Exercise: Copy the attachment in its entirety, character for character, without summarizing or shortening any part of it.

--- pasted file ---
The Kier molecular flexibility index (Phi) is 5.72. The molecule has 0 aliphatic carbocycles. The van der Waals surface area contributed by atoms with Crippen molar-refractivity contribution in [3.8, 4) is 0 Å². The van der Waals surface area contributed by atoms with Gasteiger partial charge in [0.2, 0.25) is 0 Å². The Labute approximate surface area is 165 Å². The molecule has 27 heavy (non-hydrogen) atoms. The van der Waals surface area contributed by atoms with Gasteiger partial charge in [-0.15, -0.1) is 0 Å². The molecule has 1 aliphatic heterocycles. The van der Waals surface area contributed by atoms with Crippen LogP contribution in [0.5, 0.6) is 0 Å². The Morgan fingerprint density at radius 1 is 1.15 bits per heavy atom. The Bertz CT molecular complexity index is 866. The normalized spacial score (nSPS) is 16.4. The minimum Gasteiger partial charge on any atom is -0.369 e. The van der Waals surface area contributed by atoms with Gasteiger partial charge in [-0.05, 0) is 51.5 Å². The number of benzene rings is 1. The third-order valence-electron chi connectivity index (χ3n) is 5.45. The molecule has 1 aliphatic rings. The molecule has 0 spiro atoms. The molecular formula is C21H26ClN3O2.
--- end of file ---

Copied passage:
The Kier molecular flexibility index (Phi) is 5.72. The molecule has 0 aliphatic carbocycles. The van der Waals surface area contributed by atoms with Crippen molar-refractivity contribution in [3.8, 4) is 0 Å². The van der Waals surface area contributed by atoms with Gasteiger partial charge in [0.2, 0.25) is 0 Å². The Labute approximate surface area is 165 Å². The molecule has 27 heavy (non-hydrogen) atoms. The van der Waals surface area contributed by atoms with Gasteiger partial charge in [-0.15, -0.1) is 0 Å². The molecule has 1 aliphatic heterocycles. The van der Waals surface area contributed by atoms with Crippen LogP contribution in [0.5, 0.6) is 0 Å². The Morgan fingerprint density at radius 1 is 1.15 bits per heavy atom. The Bertz CT molecular complexity index is 866. The normalized spacial score (nSPS) is 16.4. The minimum Gasteiger partial charge on any atom is -0.369 e. The van der Waals surface area contributed by atoms with Gasteiger partial charge in [-0.05, 0) is 51.5 Å². The number of benzene rings is 1. The third-order valence-electron chi connectivity index (χ3n) is 5.45. The molecule has 1 aliphatic rings. The molecule has 0 spiro atoms. The molecular formula is C21H26ClN3O2.